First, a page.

In a few words, tell us an idea you’d like to develop or a wish you’d like to share.

By 2050, the number of city-dwellers worldwide will have doubled. We would like to widely share the benefits of urban farming, especially in large cities in the South. Urban farming is currently practised by one in five city-dwellers worldwide and offers the following benefits :

  • improved food and nutrition security for vulnerable communities;
  • greater resilience of cities through the development of income-generating activities;
  • vulnerable urban communities are less reliant on road transport of food;
  • lower greenhouse gas emissions;
  • recovery of urban organic waste for compost production and improved urban sanitation.
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From left to right: Bertrand Fort, Delegate for the External Action of Local Government (MAEDI); Tamara Teissedre-Philip, Permanent Representative of the Île-de-France Region to Madagascar, Director of the Institut des métiers de la ville (IMV, Institute of Urban Trades and Occupations), Antananarivo Urban Commune; Laurent Pandolfi, Special Assistant for Asia and the Indian Ocean, Île-de-France Region; Antonio Randriatsimihory, Special Assistant for Urban Agriculture, IMV, Antananarivo Urban Commune; Sandra Rajoelison, Special Assistant for Urban Agriculture, IMV, Antananarivo Urban Commune; Didier Jean, Head of the International Department of the Île-de-France Region - 11.12.15, Île-de-France stand in the Climate Generations areas at COP21. Photo: DR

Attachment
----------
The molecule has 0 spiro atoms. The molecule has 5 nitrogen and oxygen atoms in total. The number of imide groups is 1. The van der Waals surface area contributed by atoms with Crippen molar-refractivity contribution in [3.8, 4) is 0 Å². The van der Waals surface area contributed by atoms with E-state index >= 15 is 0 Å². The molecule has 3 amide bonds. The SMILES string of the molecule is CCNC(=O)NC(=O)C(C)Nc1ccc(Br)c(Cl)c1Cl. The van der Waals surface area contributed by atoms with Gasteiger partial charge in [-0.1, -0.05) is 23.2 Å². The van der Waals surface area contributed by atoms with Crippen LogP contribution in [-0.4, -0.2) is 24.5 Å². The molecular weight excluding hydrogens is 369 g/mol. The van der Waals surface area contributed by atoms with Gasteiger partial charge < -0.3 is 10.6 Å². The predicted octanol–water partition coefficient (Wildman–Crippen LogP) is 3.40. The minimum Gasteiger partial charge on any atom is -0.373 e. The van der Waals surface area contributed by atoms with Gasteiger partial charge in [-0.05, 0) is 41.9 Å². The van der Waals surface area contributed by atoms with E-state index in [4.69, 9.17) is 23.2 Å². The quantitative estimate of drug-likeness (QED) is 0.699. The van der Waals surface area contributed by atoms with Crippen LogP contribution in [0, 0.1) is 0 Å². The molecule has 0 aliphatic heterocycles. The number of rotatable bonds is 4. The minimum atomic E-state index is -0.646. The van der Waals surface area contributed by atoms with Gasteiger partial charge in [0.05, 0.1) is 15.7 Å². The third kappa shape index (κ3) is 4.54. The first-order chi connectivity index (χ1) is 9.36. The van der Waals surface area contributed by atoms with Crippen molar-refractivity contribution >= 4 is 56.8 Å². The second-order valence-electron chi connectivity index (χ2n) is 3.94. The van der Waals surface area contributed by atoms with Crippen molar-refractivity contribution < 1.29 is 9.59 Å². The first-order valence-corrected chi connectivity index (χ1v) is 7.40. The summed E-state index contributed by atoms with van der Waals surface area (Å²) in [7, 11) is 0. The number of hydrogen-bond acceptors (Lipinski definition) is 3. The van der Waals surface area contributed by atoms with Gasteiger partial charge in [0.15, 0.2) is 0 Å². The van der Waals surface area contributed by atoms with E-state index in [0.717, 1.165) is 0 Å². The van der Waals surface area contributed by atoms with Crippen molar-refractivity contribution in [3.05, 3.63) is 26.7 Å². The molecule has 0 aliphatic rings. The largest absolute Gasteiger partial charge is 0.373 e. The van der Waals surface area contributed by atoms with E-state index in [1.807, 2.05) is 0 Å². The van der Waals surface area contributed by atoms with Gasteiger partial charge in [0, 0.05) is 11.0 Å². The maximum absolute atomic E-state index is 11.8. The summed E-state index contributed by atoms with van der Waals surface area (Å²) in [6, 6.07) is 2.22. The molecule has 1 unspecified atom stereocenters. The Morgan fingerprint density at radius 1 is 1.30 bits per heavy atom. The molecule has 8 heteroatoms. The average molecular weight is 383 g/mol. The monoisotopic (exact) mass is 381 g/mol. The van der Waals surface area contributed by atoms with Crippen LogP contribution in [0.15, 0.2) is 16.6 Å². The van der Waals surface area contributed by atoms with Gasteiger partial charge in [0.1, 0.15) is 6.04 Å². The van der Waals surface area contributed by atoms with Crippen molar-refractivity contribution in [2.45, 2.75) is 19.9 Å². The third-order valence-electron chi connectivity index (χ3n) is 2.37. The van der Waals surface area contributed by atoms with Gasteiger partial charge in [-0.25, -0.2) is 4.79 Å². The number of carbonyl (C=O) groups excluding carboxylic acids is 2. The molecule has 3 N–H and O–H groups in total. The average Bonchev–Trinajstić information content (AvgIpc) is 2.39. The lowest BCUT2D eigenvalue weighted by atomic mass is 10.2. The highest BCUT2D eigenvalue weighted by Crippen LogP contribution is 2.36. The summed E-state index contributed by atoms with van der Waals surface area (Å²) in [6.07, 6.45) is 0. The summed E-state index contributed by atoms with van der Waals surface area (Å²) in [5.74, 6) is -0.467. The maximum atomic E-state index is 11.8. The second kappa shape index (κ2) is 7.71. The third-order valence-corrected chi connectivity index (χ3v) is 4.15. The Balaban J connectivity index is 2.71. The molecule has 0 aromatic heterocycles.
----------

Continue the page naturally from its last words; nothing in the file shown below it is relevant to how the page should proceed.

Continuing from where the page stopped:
The actors involved

In France:

  • Île-de-France Region (project manager)